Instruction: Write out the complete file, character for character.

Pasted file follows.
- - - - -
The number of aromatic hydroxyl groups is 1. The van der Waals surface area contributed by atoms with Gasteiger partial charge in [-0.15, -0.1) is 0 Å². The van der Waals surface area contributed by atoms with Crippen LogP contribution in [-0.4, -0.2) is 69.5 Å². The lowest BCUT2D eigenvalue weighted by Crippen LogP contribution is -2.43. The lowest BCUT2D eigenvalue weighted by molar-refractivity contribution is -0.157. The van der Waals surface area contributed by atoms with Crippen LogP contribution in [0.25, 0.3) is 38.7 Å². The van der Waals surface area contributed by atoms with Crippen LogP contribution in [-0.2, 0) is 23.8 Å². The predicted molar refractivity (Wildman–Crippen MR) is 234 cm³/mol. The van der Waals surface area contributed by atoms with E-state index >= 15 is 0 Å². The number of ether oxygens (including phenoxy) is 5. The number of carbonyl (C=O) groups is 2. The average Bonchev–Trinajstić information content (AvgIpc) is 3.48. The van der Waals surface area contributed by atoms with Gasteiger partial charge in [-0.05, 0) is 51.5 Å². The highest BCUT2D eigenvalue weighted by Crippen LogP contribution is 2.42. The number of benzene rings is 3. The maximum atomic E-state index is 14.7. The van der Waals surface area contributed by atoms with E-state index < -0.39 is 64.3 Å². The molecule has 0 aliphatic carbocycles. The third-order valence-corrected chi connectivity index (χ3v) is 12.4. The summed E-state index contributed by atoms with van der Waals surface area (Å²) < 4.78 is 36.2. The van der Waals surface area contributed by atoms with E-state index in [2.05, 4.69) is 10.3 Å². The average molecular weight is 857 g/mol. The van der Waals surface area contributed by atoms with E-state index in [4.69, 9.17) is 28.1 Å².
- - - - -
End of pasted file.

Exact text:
The number of aromatic hydroxyl groups is 1. The van der Waals surface area contributed by atoms with Gasteiger partial charge in [-0.15, -0.1) is 0 Å². The van der Waals surface area contributed by atoms with Crippen LogP contribution in [-0.4, -0.2) is 69.5 Å². The lowest BCUT2D eigenvalue weighted by Crippen LogP contribution is -2.43. The lowest BCUT2D eigenvalue weighted by molar-refractivity contribution is -0.157. The van der Waals surface area contributed by atoms with Crippen LogP contribution in [0.25, 0.3) is 38.7 Å². The van der Waals surface area contributed by atoms with Crippen LogP contribution in [-0.2, 0) is 23.8 Å². The predicted molar refractivity (Wildman–Crippen MR) is 234 cm³/mol. The van der Waals surface area contributed by atoms with E-state index >= 15 is 0 Å². The number of ether oxygens (including phenoxy) is 5. The number of carbonyl (C=O) groups is 2. The average Bonchev–Trinajstić information content (AvgIpc) is 3.48. The van der Waals surface area contributed by atoms with Gasteiger partial charge in [-0.05, 0) is 51.5 Å². The highest BCUT2D eigenvalue weighted by Crippen LogP contribution is 2.42. The number of benzene rings is 3. The maximum atomic E-state index is 14.7. The van der Waals surface area contributed by atoms with E-state index < -0.39 is 64.3 Å². The molecule has 0 aliphatic carbocycles. The third-order valence-corrected chi connectivity index (χ3v) is 12.4. The summed E-state index contributed by atoms with van der Waals surface area (Å²) < 4.78 is 36.2. The van der Waals surface area contributed by atoms with E-state index in [2.05, 4.69) is 10.3 Å². The average molecular weight is 857 g/mol. The van der Waals surface area contributed by atoms with E-state index in [4.69, 9.17) is 28.1 Å².